possibility to develop a multitude of other cytectrenes based
on this new model, the presence of an aryl group allowing
easy chemical substitutions. As a proof of example, Tc-complex
99m Tc-2, synthesized from N-phenylferrocenecarboxamide 2, was
evaluated as a new model of cytectrene (Scheme 1). If the synthesis
of the molecule 2 was previously reported by Jaouen’s team,[19]
to the best of our knowledge, no preparation and evaluation
of the corresponding 99m Tc-complex have been described. In
this contribution, an improved synthesis of the ligand 2 and its
characterization including the solid-state structure, as well as the
preparation of the corresponding CpM(CO)3 complexes on the
macroscopic scale (M = Re) and radiotracer scale (M = 99m Tc), are
presented. The biological evaluation of the Tc-complex 99m Tc-2,
comprising the assessment of its lipophilicity and a biodistribution
study on healthy male Wistar rats, was also investigated.
Results and Discussion
Synthesis of Ligand 2 and its Corresponding Rhenium Complex
Ferrocene amides were prepared by amide formation between
amines and ferrocene carboxylic acid derivatives, generally in
the presence of a base to prevent protonation of the attacking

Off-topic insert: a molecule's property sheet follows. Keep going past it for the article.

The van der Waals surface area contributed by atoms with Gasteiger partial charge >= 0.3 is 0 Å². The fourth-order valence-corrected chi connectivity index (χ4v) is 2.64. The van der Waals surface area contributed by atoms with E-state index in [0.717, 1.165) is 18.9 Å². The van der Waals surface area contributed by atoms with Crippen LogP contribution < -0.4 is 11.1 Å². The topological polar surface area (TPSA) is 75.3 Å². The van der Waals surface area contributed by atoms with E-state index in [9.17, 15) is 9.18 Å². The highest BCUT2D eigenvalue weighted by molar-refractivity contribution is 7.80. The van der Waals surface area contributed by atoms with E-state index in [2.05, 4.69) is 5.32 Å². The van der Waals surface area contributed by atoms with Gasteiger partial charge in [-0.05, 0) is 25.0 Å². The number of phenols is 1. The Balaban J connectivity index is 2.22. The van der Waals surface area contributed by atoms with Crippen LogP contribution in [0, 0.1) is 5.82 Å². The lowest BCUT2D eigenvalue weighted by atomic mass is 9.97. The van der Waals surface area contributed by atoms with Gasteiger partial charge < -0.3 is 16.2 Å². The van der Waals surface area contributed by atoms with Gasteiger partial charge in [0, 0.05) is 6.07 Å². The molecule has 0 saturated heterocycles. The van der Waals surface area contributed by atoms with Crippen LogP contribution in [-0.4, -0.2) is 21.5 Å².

nucleophile.[20] In our case, N-phenylferrocenecarboxamide ligand
2 was first prepared according to a previously reported one-pot
procedure[19] by in situ activation of ferrocene carboxylic acid
by oxalyl chloride and then reaction of the formed ferrocenoyl
chloride with an excess of aniline at ambient temperature
(Scheme 2). With this method, the molecule 2 was prepared in
64% yield. On the other hand, by using the following two-step
procedure, 2 was afforded with a 93% overall yield: (i) synthesis and
isolation of the ferrocenoyl chloride 1 (by recrystallization); and
(ii) treatment of 1 with aniline in the presence of Hünig’s base, in
freshly distilled tetrahydrifuran (THF) at ambient temperature.
A similar convenient two-steps synthesis of 2 was reported
by Rotello’s team using fluorocarbonylferrocene as versatile
intermediate and DMAP as a catalyst for the reaction of the
fluorocarbonylferrocene with the poorly nucleophilic aniline.[21] In
our hands, no difference in yield was observed using DMAP instead
of Hünig’s base in the second step. As expected, compound 2
exhibits a typical strong νC O band (amide I band) at 1643 cm−1
in IR and characteristic ferrocenyl moiety peaks in 13 C NMR
(68–77 ppm).[22] The structure of 2 was then confirmed by an
X-ray study. An ORTEP diagram of this molecule with its atomic
numbering scheme and significant crystallographic data are given
in Fig. 1 and Table 1, respectively.
The solid-state structure shows no unexpected features. The
bond lengths and angles about the cyclopentadienyl rings as well
as the amide bond length are unexceptional and close to those
reported for analogous N-substituted ferrocenecarboxamides.[23]
The crystal cohesion is provided by a network of inter-layer
hydrogen bonds involving the amide NH group (which acts